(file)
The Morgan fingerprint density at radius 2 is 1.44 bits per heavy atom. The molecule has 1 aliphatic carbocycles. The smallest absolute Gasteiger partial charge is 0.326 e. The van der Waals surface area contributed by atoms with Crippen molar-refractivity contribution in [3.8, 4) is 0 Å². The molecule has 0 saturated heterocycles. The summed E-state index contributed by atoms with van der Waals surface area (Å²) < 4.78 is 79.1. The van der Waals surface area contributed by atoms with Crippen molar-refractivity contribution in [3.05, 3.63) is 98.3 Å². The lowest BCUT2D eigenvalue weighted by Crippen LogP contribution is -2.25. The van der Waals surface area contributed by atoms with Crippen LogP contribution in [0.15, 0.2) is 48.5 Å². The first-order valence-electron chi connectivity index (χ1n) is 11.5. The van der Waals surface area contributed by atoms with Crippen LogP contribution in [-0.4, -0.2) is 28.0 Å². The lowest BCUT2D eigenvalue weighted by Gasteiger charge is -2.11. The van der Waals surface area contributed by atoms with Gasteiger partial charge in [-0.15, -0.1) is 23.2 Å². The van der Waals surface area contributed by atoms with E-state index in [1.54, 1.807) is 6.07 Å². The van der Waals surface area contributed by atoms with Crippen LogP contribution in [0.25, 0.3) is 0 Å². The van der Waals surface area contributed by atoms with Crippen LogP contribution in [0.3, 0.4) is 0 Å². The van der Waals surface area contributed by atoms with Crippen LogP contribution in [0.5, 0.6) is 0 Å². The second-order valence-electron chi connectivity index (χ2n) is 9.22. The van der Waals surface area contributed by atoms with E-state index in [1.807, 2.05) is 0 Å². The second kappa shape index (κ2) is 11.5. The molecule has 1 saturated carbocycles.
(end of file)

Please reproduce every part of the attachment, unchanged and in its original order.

The Morgan fingerprint density at radius 2 is 1.44 bits per heavy atom. The molecule has 1 aliphatic carbocycles. The smallest absolute Gasteiger partial charge is 0.326 e. The van der Waals surface area contributed by atoms with Crippen molar-refractivity contribution in [3.8, 4) is 0 Å². The molecule has 0 saturated heterocycles. The summed E-state index contributed by atoms with van der Waals surface area (Å²) < 4.78 is 79.1. The van der Waals surface area contributed by atoms with Crippen molar-refractivity contribution in [3.05, 3.63) is 98.3 Å². The lowest BCUT2D eigenvalue weighted by Crippen LogP contribution is -2.25. The van der Waals surface area contributed by atoms with Crippen LogP contribution in [0.15, 0.2) is 48.5 Å². The first-order valence-electron chi connectivity index (χ1n) is 11.5. The van der Waals surface area contributed by atoms with Crippen LogP contribution in [-0.4, -0.2) is 28.0 Å². The lowest BCUT2D eigenvalue weighted by Gasteiger charge is -2.11. The van der Waals surface area contributed by atoms with Gasteiger partial charge in [-0.15, -0.1) is 23.2 Å². The van der Waals surface area contributed by atoms with E-state index in [1.54, 1.807) is 6.07 Å². The van der Waals surface area contributed by atoms with Crippen LogP contribution in [0.25, 0.3) is 0 Å². The van der Waals surface area contributed by atoms with Crippen LogP contribution in [0.3, 0.4) is 0 Å². The van der Waals surface area contributed by atoms with Crippen LogP contribution in [0.5, 0.6) is 0 Å². The second-order valence-electron chi connectivity index (χ2n) is 9.22. The van der Waals surface area contributed by atoms with E-state index in [1.807, 2.05) is 0 Å². The second kappa shape index (κ2) is 11.5. The molecule has 1 saturated carbocycles.